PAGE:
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Acta Psychiatr Belg. 1980 Jul-Aug;80(4):364-75.

The hypothalamus: anatomy and functions.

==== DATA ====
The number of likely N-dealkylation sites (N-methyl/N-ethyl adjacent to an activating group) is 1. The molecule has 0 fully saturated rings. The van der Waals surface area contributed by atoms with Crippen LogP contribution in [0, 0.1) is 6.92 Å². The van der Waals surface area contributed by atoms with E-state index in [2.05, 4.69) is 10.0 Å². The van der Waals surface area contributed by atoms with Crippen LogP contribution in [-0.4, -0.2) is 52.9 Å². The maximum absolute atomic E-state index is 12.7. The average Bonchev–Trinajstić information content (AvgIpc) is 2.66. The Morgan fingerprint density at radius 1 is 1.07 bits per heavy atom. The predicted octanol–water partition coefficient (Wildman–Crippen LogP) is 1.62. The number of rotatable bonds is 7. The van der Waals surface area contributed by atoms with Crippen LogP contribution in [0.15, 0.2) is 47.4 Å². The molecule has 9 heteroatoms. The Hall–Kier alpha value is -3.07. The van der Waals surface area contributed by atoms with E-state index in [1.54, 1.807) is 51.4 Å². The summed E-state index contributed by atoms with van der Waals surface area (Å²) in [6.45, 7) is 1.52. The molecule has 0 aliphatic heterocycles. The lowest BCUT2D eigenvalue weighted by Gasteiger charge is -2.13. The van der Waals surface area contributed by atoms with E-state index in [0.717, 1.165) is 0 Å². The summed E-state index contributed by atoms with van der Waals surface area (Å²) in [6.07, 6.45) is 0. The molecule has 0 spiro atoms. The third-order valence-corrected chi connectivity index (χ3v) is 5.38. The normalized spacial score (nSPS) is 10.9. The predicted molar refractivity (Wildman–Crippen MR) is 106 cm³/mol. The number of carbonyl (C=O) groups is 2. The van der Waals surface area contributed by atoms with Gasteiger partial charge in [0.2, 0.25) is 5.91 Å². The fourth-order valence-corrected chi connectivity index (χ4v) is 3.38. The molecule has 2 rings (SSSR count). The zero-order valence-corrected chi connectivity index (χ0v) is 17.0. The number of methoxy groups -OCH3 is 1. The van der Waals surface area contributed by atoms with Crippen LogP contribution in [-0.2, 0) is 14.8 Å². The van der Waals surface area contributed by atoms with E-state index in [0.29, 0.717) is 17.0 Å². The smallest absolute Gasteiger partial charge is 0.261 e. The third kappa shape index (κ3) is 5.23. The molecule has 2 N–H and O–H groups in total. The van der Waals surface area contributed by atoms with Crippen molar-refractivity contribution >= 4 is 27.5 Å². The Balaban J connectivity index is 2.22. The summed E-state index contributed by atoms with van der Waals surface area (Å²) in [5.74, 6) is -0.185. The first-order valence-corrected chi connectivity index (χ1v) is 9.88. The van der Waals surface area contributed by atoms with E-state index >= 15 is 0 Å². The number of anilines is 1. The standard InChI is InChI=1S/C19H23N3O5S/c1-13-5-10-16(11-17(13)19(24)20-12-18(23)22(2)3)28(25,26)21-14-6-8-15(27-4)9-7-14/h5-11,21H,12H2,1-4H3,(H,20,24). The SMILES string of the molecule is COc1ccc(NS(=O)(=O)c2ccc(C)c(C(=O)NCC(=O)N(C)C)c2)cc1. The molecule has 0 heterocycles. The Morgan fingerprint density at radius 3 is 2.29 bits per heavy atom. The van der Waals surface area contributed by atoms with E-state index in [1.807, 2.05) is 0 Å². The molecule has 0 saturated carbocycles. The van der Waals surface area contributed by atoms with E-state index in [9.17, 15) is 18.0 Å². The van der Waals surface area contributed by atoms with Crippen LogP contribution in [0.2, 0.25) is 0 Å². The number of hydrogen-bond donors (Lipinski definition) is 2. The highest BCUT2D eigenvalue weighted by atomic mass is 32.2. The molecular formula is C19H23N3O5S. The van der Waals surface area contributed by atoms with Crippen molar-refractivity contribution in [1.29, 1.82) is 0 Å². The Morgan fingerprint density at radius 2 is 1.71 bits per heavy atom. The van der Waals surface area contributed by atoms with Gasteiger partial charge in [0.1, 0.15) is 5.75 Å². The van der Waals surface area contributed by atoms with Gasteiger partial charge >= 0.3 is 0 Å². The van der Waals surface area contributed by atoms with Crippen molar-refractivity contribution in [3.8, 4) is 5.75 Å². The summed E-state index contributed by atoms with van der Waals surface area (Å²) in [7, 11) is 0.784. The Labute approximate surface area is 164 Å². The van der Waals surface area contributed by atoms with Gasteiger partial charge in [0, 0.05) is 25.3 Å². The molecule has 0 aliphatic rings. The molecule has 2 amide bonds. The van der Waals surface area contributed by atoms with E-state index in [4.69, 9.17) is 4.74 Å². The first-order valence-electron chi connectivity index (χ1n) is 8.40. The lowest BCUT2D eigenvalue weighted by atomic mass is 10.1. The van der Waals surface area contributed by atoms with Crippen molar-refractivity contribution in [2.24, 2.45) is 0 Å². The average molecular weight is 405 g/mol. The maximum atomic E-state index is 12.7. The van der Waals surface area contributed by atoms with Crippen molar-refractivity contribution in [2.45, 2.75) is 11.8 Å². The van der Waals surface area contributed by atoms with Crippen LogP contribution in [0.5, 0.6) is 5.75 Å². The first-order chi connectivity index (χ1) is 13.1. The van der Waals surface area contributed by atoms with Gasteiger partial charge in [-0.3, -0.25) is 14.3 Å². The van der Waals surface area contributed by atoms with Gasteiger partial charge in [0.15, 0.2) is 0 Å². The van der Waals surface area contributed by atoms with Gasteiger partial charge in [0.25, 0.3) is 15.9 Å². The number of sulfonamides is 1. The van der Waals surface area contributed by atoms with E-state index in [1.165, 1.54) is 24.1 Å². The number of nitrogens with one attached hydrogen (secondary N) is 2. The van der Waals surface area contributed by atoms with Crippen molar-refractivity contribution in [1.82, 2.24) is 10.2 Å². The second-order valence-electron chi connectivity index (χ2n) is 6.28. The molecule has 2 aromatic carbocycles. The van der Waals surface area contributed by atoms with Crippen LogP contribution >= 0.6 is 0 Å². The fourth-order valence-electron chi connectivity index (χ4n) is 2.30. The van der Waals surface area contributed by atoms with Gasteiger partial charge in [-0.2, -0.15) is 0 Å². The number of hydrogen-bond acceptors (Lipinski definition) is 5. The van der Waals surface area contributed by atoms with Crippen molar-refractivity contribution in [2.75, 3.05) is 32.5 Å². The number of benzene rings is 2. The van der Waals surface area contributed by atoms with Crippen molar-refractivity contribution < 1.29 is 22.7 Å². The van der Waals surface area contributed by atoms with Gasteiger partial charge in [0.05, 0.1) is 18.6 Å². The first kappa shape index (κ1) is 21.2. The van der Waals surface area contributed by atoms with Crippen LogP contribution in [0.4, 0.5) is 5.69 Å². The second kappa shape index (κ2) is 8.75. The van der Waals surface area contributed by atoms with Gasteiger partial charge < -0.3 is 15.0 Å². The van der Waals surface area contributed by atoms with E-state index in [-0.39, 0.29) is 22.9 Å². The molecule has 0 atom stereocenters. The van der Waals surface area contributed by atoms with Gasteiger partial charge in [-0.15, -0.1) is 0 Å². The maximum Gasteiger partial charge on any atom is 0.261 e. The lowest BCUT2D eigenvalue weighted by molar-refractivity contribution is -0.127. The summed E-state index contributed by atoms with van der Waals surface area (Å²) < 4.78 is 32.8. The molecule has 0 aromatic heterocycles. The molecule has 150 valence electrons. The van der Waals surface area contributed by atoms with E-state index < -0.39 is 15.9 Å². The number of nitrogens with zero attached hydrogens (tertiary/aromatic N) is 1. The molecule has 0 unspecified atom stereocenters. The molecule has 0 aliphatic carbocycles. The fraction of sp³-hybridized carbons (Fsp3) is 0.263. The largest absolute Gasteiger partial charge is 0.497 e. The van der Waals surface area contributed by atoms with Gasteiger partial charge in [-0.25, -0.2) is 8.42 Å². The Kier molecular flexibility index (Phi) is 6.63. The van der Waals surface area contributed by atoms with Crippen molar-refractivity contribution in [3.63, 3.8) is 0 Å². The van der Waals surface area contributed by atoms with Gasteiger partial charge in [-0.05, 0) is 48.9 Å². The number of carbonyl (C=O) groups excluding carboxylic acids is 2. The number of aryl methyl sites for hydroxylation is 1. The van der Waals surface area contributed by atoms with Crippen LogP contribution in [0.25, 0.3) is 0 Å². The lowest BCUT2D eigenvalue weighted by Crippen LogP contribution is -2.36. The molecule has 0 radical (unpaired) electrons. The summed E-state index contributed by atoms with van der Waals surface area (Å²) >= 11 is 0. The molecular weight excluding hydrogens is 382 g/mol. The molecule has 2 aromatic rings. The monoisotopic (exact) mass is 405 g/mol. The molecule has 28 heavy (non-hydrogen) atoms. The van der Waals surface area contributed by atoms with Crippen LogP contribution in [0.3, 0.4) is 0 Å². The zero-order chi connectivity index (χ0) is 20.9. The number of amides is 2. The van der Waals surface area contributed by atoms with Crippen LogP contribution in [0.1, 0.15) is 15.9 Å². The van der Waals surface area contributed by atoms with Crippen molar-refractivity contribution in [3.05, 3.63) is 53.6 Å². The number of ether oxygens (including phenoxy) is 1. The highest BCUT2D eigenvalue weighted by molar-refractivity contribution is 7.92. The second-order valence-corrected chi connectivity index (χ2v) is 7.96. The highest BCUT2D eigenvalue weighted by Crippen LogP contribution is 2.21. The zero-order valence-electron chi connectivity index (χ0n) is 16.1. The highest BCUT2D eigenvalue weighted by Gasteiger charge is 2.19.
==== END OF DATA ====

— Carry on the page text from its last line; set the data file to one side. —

The neuroanatomy of the human hypothalamus is reviewed with special interest focused on its neuroendocrine role. The magnocellular neurons in the supraoptic and paraventricular nuclei are the site of synthesis of the nonapeptides antidiuretic hormone and oxytocin and their carriers, the neurophysins. They are in close relation with the posterior lobe of the pituitary which contains their axonal neurosecretory endings. The parvocellular neurons are scattered around the third ventricle, from the preoptic area towards the infundibulum. They control the adenohypophysis by the releasing hormones for thyrotropin (TRH), luteinizing hormone (LHGR), growth hormone (GHRH) and the inhibiting factor for growth hormone (somatostatin or SRIF) and prolactin (PIH). The mapping of the various hypothalamic structures responsible for these syntheses is still a problem although it progresses thanks to new techniques of immunocytochemistry. Recent so-called "hypothalamic" hormones like TRH and somatostatin for instance have been identified outside the hypothalamus. The posterior hypothalamus with other parts of the brain: the medial forebrain non myelinated bundle, in the lateral hypothalamus, connects the preoptic region to the midbrain. The stria terminalis connects the amygdala with the hypothalamus. Fibers of retinal origin terminate in the suprachiasmatic nuclei.

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